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Updated: January 2, 2013 00:57 IST

An undying pace factory

Arun Venugopal
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DEADLY DUO: Pakistan has produced quality fast
bowlers on a regular basis, with Junaid Khan and
Mohammad Irfan being the latest additions. Photo: V. Ganesan
DEADLY DUO: Pakistan has produced quality fast bowlers on a regular basis, with Junaid Khan and Mohammad Irfan being the latest additions. Photo: V. Ganesan

Pakistan’s cricketing lore has always been nourished by tales of raw, rough-hewn talent searing away its blemishes to transform into something more finessed. Production of such fine talent is a relentless exercise: pound it down, expunge it, but cricketers with pizzazz will continue to emerge.

Fast bowlers must definitely be the jewel in the nation’s cricketing crown. From Fazal Mahmood and Khan Mohammad to Imran Khan and Sarfraz Nawaz, from Wasim Akram and Waqar Younis to Shoaib Akhtar, Pakistan has crafted and perfected many a pace machine. Just as Mohammad Asif and Mohammad Amir were blooming into superb speedsters, they were consumed by the tentacles of corruption.

Pace and movement

Recently, during the first ODI against India in Chennai, the left-arm pace duo of Junaid Khan and Mohammad Irfan — whose height has been a talking point — generated a good deal of amazement. India’s top four batsmen saw their stumps flattened by a thrilling mixture of pace and seam movement.

The 23-year-old Junaid has been rated highly by Waqar but it would still be a bit early to prop him up as the ‘next big thing.’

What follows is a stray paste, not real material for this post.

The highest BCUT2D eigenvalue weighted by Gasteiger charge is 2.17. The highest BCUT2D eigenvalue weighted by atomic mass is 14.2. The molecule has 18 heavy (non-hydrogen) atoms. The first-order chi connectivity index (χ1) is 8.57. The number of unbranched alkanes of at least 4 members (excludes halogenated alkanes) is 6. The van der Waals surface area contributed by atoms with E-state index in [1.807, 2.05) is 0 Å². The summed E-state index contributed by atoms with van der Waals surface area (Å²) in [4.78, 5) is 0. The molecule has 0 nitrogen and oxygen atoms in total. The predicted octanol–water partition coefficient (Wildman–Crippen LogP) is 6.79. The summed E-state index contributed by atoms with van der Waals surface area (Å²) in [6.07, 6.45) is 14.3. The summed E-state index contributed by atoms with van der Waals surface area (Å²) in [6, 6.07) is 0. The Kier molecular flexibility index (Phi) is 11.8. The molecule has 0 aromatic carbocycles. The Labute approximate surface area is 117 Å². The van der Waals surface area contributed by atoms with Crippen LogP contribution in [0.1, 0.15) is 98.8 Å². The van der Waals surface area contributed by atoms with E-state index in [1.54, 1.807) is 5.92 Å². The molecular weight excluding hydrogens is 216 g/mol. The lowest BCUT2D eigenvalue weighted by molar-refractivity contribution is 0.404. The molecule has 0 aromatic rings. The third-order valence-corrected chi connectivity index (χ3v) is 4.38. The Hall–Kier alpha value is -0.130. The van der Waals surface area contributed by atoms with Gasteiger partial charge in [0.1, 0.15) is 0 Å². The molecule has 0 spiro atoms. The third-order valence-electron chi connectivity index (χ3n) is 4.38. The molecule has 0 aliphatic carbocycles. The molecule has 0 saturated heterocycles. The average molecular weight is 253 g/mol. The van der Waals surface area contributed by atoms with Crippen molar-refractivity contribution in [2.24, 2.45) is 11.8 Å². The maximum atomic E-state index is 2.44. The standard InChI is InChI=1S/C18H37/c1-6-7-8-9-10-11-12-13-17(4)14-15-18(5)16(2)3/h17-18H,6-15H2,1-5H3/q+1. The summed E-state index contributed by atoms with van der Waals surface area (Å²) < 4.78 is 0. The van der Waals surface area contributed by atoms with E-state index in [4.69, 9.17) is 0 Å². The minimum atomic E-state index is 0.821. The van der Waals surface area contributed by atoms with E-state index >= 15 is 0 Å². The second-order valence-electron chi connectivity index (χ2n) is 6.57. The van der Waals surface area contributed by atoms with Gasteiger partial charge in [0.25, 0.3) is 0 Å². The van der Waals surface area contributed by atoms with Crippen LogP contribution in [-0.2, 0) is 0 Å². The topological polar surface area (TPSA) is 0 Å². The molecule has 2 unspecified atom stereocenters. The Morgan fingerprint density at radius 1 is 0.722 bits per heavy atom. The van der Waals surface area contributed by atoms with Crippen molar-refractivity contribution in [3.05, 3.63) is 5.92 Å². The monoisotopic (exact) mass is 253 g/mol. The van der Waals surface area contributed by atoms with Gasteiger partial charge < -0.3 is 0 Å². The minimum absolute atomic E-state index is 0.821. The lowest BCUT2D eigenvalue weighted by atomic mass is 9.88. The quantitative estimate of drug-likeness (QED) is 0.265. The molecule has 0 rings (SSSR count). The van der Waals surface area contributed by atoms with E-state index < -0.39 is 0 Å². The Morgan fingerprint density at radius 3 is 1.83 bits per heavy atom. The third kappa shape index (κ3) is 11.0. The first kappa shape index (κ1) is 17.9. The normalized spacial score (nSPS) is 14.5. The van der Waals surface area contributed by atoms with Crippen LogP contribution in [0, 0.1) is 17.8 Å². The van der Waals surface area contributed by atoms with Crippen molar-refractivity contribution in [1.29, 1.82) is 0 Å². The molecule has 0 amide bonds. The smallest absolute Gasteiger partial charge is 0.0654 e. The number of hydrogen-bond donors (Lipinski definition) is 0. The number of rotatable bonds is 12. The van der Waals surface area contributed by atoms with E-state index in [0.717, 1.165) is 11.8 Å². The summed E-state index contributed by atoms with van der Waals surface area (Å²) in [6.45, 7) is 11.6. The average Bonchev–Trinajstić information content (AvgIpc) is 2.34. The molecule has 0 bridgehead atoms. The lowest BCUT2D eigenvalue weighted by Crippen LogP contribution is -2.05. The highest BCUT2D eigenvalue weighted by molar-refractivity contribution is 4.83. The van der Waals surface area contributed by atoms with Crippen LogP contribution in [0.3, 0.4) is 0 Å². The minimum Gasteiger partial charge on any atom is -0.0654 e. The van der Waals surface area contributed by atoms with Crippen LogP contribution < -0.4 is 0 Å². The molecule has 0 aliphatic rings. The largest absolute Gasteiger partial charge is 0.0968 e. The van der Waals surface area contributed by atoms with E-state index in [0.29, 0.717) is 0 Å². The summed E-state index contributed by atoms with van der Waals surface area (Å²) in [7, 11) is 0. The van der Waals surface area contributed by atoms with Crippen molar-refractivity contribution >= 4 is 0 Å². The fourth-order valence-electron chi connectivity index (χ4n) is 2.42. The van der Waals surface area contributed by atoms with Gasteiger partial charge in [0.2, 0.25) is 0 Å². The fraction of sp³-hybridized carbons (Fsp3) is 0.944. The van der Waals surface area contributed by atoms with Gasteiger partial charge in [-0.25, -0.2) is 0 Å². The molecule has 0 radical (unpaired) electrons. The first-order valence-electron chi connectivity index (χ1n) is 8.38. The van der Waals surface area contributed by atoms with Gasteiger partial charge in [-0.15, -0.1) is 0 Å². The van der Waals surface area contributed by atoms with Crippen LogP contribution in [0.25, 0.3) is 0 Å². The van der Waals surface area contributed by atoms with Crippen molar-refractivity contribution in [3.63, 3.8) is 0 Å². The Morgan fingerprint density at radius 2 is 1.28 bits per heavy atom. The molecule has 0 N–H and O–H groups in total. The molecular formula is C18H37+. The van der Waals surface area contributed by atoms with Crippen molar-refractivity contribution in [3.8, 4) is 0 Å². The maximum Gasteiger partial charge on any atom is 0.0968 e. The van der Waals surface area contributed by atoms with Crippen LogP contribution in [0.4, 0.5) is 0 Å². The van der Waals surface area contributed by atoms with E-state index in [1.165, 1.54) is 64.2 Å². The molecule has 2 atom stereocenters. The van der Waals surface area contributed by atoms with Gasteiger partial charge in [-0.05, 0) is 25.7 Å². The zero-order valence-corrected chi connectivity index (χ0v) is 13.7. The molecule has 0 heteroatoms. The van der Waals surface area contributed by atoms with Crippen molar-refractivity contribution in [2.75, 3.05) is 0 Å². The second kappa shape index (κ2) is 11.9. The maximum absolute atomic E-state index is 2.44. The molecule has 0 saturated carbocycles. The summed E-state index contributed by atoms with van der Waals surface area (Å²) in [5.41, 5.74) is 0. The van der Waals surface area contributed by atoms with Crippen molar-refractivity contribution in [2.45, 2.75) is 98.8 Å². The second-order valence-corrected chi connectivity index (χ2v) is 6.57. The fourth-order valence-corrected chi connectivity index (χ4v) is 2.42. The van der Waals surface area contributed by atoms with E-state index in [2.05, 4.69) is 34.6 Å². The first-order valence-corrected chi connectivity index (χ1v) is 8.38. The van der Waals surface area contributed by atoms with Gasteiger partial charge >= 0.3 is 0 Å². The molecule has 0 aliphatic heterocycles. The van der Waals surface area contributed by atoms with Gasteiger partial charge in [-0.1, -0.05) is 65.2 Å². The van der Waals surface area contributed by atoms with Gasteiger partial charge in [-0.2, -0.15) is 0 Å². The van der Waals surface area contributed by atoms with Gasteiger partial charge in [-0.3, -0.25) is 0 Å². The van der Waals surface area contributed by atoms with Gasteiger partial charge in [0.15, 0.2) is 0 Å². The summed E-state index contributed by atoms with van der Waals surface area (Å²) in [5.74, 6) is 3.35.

The relevant question here is how does Pakistan roll out quality fast men continually, especially with no apparent structure in place?

Genetically suited

Misbah-ul-Haq, Test and ODI skipper of the team, feels there are different factors. “I think they are genetically strong and suited for such hard work. That is perhaps the major reason.”

Former Pakistan batsman Sadiq Mohammad, for his part, credits Wasim and Waqar with inspiring young fast bowlers. “All the chairmen of the PCB (Pakistan Cricket Board) ensured that fast bowlers like Wasim and Waqar gave the best education to new bowlers — how to bowl, how to use the crease, how to reverse-swing.

“They get very good coaching from two of the greatest bowlers produced by Pakistan. These youngsters are the result of that. Pakistan has been able to produce so many good fast bowlers mainly because of Wasim and Waqar,” said the 67-year-old.

National obsession

Noted Pakistani cricket writer Osman Samiuddin, in a 2010 column for ESPNCricinfo, noted that pace bowling was a “national obsession.”

“Wanting to bowl quick, to hit stumps or hit batsmen is as much a part of growing up in Pakistan as anything and it has been that way since at least the mid-70s. Even before that, Pakistan was never short of quality fast-bowling options.”

Wasim, in an interview to last year, spoke about his ‘tape ball’ beginnings in Lahore. “I played a lot of tape-ball cricket, in addition to the plain tennis ball. I think the idea is really to just play cricket at that age, get your muscles going and get used to fast bowling.

“Once you hit the age of 14, you can make the transition to a cricket ball. When I started bowling with a cricket ball, I was quite nippy, because I was already used to exerting more energy with the tape ball.”

Pace bowling is a vocation both demanding and enthralling. Indeed, Pakistan’s finest have given cricket fans, across generations, plenty of enjoyment and adrenaline rush.

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